Lindsay Dahl on the power of politics and the politics of clean beauty - Kathy Varol
Lindsay Dahl
December 22, 2021   |   Episode #: 019

Lindsay Dahl on the power of politics and the politics of clean beauty

Show Notes:

Lindsay Dahl is Beautycounter’s SVP of Social Mission where she leads the safety, sustainability, advocacy and giving teams. A nationally recognized leader, Lindsay has been working for over 15 years to remove toxic chemicals from the products we use every day. Working at the intersection of activism, product safety, and sustainability, Lindsay takes a comprehensive approach to integrate social impact into everything at Beautycounter.

Founded in 2013, Beautycounter’s purpose is to get safer products in the hands of everyone. Beautycounter has been a pioneer of the clean beauty movement, has successfully lobbied to help pass 9 laws for stricter regulations to make products on shelves safer, and is continuing to advocate for more regulation.

Call to action

If you want safer standards governing the ingredients used in products you’re bringing into your home and using on your body, ask for them. Contact your representative and ask that there be more regulations put into place.

In this episode we discuss:

  • The power of regulations and law reform
  • How individual voices can support change
  • What corporate activism is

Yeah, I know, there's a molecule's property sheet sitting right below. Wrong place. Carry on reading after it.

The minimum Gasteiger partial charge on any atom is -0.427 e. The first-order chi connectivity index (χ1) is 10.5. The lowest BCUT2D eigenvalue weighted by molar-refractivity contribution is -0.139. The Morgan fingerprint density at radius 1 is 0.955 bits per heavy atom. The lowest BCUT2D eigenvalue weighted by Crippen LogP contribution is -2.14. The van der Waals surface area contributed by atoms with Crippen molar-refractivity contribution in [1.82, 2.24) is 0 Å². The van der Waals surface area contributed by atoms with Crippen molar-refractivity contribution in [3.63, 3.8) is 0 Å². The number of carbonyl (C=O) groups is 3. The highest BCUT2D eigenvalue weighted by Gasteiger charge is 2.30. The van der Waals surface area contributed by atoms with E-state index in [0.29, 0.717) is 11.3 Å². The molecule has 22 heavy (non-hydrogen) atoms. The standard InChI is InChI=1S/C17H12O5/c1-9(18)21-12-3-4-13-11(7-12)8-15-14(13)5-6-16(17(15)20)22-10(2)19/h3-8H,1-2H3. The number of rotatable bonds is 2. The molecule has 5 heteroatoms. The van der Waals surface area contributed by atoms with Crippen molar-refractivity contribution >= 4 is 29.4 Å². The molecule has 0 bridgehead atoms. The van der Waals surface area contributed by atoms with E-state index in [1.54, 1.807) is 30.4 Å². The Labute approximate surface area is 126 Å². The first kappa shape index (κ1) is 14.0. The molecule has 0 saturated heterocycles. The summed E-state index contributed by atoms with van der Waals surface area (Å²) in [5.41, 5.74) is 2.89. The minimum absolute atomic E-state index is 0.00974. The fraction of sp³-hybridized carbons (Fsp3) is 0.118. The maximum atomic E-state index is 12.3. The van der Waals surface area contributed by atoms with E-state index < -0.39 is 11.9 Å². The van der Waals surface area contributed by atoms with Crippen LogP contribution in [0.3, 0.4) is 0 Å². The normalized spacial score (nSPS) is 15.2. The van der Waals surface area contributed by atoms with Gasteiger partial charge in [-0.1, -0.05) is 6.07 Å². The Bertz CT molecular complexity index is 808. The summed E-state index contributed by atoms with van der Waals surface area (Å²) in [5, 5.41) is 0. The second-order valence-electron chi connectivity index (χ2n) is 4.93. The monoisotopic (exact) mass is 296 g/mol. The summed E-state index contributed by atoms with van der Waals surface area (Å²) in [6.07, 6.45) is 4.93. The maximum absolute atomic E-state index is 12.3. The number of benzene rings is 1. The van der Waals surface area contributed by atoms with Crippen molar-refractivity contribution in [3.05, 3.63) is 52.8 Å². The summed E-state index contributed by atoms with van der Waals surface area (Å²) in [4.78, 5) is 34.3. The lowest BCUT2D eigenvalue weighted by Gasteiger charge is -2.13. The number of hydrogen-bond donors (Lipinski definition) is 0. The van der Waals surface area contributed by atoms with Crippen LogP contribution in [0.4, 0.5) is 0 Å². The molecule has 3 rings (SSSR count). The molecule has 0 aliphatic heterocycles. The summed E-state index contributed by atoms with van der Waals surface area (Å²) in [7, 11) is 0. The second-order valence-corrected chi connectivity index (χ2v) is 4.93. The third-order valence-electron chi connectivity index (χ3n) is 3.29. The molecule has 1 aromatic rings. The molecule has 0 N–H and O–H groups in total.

• The relationship between purpose and profit

Key Takeaways: 

  • Corporate involvement in politics typically brings to mind companies doing shady things, for their own benefit, that harm the public good. It’s refreshing to see a new crop of companies that are investing resources to lobby the government for tighter regulations that will change industry in ways that support the public good.
  • I’m so impressed by the impact one company can make on an entire industry. I’ve talked to a number of companies on the Purpose and Profit podcast that saw a broken system, and decided to do something about it. The founder of Beautycounter did just that and is changing the beauty industry for the better.
  • Just because a product made it to a store shelf, does not mean it’s been tested to be safe for use. That blows my mind and is really important to remember. I just started watching the mini-series Dopesick, which explores America’s struggle with opioid addiction and is an eye-opening example of a product that doctors and patients were told was safe by the FDA and pharma, which turned out to be far from safe. I mention that as an extreme example of the importance of holding government bodies that were created to keep consumers safe accountable for doing a better job, and ensuring they have the power and resources to do a better job.


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